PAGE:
AIG’s Benmosche to speak in Bermuda
American International Group chief executive officer Robert Benmosche will be the guest speaker at the Bermuda Captive Conference in June,
The Royal Gazette has learned.
The larger-than-life character took over the reins at AIG in August 2009, less than a year after the New York-based insurer was saved from collapse by the US Government in a bailout that stretched to more than $180 billion in loan facilities and guarantees.
Mr Benmosche has since overseen efforts to pay back the bailout money by selling off assets and has continued doing his high-profile job while undergoing treatment for cancer, which was diagnosed last year.
Bermuda Captive Conference (BCC) organising committee chairwoman Jill Husbands said in an interview yesterday: “We're honoured to have attracted such a prestigious speaker to the conference.”
She added that a fellow committee member had reached out to Mr Benmosche, who had agreed to speak at the conference, which will take place from June 5 to 8 this year at the Fairmont Southampton.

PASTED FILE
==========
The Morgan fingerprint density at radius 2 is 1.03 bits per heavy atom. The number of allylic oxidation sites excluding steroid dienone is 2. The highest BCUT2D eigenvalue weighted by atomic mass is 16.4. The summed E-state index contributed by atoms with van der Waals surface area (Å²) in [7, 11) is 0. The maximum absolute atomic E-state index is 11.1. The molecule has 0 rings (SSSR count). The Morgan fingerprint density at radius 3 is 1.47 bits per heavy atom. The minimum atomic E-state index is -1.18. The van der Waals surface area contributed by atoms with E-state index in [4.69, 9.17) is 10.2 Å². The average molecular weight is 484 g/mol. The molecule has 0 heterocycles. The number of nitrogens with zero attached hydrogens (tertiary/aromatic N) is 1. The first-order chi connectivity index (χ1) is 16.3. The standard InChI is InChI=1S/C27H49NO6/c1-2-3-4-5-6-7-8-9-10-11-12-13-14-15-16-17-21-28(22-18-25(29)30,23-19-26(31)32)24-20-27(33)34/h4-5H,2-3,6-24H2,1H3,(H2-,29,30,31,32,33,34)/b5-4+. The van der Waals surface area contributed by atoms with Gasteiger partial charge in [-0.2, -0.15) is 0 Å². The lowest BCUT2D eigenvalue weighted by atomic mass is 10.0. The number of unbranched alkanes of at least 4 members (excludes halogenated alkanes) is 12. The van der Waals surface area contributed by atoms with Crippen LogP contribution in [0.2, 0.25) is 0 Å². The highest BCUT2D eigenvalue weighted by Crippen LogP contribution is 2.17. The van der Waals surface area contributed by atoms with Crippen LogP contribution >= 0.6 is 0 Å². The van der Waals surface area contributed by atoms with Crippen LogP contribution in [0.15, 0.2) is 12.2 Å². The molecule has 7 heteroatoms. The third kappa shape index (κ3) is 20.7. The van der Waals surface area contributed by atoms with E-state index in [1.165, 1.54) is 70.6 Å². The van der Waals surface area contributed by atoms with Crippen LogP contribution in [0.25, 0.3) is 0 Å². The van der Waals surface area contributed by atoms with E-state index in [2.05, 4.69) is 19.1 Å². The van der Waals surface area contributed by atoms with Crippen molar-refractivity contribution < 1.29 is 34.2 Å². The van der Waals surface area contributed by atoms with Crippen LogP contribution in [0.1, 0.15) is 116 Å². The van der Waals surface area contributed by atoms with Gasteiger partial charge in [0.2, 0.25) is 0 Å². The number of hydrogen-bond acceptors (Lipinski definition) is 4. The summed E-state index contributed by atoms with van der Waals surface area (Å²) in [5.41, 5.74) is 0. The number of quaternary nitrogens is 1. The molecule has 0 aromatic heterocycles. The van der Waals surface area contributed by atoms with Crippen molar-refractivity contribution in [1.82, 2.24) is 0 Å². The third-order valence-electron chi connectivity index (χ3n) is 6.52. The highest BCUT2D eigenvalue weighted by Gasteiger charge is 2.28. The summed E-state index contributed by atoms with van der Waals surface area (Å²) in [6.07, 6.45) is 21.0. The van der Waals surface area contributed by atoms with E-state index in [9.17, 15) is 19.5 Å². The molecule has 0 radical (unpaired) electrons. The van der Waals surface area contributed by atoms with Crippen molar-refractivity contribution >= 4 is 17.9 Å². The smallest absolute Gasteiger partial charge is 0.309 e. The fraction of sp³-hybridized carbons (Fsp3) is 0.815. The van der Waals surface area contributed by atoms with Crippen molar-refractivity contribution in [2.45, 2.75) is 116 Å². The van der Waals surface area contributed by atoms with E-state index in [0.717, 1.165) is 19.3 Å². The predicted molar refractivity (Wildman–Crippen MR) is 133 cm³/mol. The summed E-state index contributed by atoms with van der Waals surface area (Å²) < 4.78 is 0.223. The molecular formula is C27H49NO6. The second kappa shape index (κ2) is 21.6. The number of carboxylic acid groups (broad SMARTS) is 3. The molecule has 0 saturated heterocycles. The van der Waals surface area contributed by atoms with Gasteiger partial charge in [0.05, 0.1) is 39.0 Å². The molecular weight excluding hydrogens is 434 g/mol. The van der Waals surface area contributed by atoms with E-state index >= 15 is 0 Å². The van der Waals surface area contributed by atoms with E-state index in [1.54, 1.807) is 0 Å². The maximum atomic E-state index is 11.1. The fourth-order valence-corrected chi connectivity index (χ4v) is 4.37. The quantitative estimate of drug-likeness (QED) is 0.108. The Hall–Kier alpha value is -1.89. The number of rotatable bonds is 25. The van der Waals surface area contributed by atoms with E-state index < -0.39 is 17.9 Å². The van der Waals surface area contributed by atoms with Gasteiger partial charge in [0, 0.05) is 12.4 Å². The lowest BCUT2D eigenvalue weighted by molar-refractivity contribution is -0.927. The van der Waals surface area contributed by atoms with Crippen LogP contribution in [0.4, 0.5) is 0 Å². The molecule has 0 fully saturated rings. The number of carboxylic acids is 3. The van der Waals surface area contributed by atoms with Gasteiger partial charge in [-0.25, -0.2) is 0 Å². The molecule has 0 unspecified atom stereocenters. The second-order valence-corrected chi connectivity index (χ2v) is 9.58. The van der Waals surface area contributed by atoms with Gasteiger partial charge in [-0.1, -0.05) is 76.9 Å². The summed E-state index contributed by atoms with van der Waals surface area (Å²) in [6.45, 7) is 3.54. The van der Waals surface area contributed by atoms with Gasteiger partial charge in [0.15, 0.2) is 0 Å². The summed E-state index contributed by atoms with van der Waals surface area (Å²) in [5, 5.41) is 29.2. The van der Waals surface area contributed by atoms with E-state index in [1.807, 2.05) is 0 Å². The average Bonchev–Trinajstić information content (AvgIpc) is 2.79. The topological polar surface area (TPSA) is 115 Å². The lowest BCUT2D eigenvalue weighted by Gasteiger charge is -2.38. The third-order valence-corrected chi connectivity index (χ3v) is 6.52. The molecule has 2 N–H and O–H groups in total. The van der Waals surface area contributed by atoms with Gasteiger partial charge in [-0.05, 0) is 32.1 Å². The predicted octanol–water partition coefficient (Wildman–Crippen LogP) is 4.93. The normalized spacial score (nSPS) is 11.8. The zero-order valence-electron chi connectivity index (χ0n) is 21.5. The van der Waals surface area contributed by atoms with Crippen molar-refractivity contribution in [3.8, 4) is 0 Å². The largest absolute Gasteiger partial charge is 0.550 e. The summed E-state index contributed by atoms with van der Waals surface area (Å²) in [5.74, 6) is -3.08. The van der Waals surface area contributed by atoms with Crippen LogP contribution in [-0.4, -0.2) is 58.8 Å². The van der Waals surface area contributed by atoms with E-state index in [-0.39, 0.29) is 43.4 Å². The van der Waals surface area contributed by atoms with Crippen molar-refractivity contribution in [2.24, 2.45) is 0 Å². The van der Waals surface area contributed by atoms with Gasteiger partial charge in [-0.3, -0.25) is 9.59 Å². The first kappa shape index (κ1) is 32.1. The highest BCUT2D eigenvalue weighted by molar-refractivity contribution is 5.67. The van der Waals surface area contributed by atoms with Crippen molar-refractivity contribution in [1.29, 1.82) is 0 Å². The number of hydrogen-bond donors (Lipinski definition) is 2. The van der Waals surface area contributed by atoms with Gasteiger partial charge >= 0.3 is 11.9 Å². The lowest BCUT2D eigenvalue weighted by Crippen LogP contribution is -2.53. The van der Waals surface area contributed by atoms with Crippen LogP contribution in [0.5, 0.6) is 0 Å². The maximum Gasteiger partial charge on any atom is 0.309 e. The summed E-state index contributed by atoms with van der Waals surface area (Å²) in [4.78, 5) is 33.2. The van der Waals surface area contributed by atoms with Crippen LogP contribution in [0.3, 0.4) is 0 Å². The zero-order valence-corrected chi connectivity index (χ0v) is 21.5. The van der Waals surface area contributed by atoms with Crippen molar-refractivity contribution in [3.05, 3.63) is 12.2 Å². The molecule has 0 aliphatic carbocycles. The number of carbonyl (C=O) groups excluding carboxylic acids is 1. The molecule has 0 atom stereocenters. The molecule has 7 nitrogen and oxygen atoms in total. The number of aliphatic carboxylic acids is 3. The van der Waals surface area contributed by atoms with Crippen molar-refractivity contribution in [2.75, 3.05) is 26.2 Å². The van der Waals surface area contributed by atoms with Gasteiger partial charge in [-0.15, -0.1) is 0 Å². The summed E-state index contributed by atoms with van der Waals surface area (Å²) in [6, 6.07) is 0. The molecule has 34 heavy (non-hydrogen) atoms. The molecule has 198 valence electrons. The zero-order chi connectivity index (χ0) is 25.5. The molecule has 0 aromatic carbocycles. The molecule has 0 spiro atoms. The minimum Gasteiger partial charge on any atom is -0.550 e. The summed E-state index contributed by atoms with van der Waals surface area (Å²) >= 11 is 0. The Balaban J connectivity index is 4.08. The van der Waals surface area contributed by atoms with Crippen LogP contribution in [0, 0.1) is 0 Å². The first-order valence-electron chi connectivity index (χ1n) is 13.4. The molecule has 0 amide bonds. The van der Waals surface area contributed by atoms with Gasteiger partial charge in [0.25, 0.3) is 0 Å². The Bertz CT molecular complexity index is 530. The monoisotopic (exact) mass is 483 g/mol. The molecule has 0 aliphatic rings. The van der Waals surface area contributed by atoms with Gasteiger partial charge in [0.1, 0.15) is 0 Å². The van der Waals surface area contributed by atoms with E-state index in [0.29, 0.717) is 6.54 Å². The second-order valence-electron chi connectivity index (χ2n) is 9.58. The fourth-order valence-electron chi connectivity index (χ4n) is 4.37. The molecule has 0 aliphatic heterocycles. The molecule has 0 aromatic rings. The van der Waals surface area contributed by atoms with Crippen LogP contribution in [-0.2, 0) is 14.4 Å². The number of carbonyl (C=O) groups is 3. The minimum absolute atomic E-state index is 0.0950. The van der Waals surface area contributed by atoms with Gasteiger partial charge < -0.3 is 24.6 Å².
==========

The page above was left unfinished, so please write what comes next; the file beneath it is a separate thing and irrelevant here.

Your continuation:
The AIG office in Bermuda, which employs around 200 people, had also been “instrumental” in bringing the well-known CEO to the Island, Ms Husbands added. AIG has had a presence in Bermuda for more than four decades.
Before agreeing to come out of retirement to take over at AIG, Mr Benmosche was chairman and CEO of MetLife between 1998 and 2006.
Mr Benmosche is widely judged to have boosted morale among an AIG workforce that was demoralised when he came in.
His cancer treatment started in October last year and in late January AIG said the CEO had responded well to the chemotherapy.
The conference is one of the biggest insurance events on the Bermuda calendar and last year attracted around 400 people from around the world.
Corporations set up captive insurers to provide a form of self-insurance and many captives write third-party business too. Bermuda is the world's leading captive domicile, with nearly 900 active captives.
New incorporations have slowed to a trickle in the past two years, since the 2008 financial crisis. However, Ms Husbands, who is head of office at Marsh IAS Management Services (Bermuda), sees some grounds for optimism for the future.
“I don't want to get overly excited, but I would say we are seeing more general inquiries this year than we have seen in the past two years,” Ms Husbands said.
“Perhaps some companies held off on proceeding with a captive because of the uncertain economic situation. Now they are looking again.
“It's not yet turned into formations, but there are more general inquiries.”